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Instant want: Fantagraphics will be collecting Tony Millionaire’s Sock Monkey stories in a treasury edition. The books originally came out from Dark Horse but are joining Millionaie’s Maakie’s collections at FBI.

Marvel’s graphic novel program examined again—and Marvel’s response

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The somewhat uneven performance of Marvel’s graphic novel program is a frequent topic of analysis when we talk about graphic novel programs here. Both the Diamond and Bookscan numbers for 2012 showed Marvel — the #1 publisher overall in the Direct Sales market — surprisingly far back in the pack where books are concerned.

Riordan reveals cover for new Percy Jackson graphic novel

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Tweet The trend of adapting prose authors into GN form seems to have slowed down a bit, but the third volume of the GN version of Rick Riordan’s Percy Jackson series is coming out this fall. Riordan unveiled the cover on his blog. The comics version is by the busy Robert Vendetti with art by […]

BookScan: Kids’ comics and The Walking Dead ruled bookstore sales in 2012

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It’s my FAVORITE day of the year, when Brian Hibbs posts the year-end sales from bookstores via the Bookscan chart. Now we know these numbers are significantly low, but as I always say, they present a metric.

The huge take away? Well, we all knew The Waking Dead was a juggernaut,—sales in this franchise would have made it the #3 publisher all by itself—but after that it’s kids comics all the way, led by the maybe-comics of Dork Diaries, but following by Big Nate, Ninjago, Ursula Vernon’s Dragonbreath, Drama and so on.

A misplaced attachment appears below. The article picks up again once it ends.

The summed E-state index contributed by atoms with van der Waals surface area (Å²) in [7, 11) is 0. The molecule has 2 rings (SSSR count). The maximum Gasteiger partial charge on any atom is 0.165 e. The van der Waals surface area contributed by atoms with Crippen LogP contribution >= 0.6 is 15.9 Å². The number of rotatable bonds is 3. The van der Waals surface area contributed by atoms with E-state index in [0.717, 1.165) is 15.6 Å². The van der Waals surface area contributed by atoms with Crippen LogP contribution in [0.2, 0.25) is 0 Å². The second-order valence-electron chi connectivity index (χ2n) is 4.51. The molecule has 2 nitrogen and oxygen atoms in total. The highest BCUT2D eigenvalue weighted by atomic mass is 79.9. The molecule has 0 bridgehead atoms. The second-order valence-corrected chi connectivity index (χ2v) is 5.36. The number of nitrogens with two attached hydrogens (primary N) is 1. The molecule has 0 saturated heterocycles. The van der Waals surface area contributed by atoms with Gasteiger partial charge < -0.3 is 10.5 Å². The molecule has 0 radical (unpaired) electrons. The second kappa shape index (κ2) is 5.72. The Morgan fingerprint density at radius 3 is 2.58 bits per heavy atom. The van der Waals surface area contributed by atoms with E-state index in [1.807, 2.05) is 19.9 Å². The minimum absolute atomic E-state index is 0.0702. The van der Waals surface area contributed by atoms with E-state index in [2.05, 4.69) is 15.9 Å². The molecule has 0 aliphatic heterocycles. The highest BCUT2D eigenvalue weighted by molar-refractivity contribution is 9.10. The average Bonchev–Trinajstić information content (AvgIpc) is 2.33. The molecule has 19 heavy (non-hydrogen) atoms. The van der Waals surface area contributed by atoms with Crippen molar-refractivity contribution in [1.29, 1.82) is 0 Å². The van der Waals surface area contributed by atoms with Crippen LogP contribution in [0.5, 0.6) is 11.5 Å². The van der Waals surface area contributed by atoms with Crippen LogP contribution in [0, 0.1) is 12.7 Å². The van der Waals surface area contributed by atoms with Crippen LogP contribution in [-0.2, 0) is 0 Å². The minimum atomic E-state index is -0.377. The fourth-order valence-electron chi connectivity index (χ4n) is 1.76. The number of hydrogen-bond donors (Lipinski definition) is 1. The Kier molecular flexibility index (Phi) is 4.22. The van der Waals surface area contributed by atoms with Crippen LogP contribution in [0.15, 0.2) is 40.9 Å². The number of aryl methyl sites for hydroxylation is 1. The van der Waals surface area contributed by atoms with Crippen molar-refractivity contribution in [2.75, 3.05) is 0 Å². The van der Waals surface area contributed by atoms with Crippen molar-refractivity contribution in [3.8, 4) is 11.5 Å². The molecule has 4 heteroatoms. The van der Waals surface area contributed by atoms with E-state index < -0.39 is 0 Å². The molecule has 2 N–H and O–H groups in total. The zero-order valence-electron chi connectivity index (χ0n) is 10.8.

Anxiety grows as Barnes & Noble announces closure of 200 stores over the next decade

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Short version, the last remaining book retail giant plans to close as many as a third of its stores over a 10-year period—although that may be an optimistic projection, as well. Slowed by the rise of digital and a lack of new malls, B&N oipened only two stores in the last fiscal year, and it’s end of year profits were well below what was expected. While the Nook ereaders has been a bright spot, sales there have slowed as well. So a leaner meaner BN seems to be in the cards.

Preview: Who is AC? by Hope Larson and Tintin Pantoja

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With 2013 barreling along, it’s time to start looking at some of books that are going to make it a notable year, and here’s one that has flown mostly under the radar until now: Who is AC? by Hope Larson with art by Tintin Pantoja, to be published by Atheneum on April 16th. It’s Larson’s first original GN since Mercury, she she describes it thusly:

Study: kids getting into ebooks, still like reading

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Every couple of years, Scholastic, the biggest played in the kids book arena, releases a study on how kids read called The Kids and Family Reading Report. Jim Milliot sums up this year’s findings, which largely centered on kids and ebooks:

Trailer for Ellis’s GUN MACHINE features Wheaton and Templesmith

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Tweet In case you didn’t get the memo, Warren Ellis’s second novel is out tis week. It’s called Gun Machine, and it’s a dark story about a New York City detective who finds a room full of guns that proves a killer has been commiting high profile crimes for more than 20 years. It’s selling […]

Analysis: New York Times Bestsellers: Graphic Books: Hardcovers 2012

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TweetSo as the new year approaches, I continue my look back at the graphic novels which made the New York Times bestseller lists in 2012.